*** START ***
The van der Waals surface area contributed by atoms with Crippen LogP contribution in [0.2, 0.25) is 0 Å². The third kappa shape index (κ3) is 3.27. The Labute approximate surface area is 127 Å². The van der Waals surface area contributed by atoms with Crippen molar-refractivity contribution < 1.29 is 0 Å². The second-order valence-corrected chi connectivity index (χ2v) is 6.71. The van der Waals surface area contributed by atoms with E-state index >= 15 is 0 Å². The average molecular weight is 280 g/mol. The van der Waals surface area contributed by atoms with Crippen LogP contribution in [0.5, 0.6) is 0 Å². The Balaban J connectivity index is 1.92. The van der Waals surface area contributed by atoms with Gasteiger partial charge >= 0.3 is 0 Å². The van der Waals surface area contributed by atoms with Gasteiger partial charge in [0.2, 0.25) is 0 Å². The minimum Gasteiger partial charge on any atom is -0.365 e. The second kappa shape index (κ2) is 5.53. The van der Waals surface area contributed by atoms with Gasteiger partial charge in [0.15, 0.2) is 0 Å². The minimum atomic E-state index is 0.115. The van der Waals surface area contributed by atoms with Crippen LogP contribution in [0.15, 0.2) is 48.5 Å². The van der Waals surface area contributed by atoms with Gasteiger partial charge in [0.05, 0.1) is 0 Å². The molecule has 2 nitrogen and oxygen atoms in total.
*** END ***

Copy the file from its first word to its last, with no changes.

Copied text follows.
The van der Waals surface area contributed by atoms with Crippen LogP contribution in [0.2, 0.25) is 0 Å². The third kappa shape index (κ3) is 3.27. The Labute approximate surface area is 127 Å². The van der Waals surface area contributed by atoms with Crippen molar-refractivity contribution < 1.29 is 0 Å². The second-order valence-corrected chi connectivity index (χ2v) is 6.71. The van der Waals surface area contributed by atoms with E-state index >= 15 is 0 Å². The average molecular weight is 280 g/mol. The van der Waals surface area contributed by atoms with Crippen LogP contribution in [0.5, 0.6) is 0 Å². The Balaban J connectivity index is 1.92. The van der Waals surface area contributed by atoms with Gasteiger partial charge >= 0.3 is 0 Å². The van der Waals surface area contributed by atoms with Gasteiger partial charge in [0.2, 0.25) is 0 Å². The minimum Gasteiger partial charge on any atom is -0.365 e. The second kappa shape index (κ2) is 5.53. The van der Waals surface area contributed by atoms with Gasteiger partial charge in [0.15, 0.2) is 0 Å². The minimum atomic E-state index is 0.115. The van der Waals surface area contributed by atoms with Crippen LogP contribution in [0.15, 0.2) is 48.5 Å². The van der Waals surface area contributed by atoms with Gasteiger partial charge in [0.05, 0.1) is 0 Å². The molecule has 2 nitrogen and oxygen atoms in total.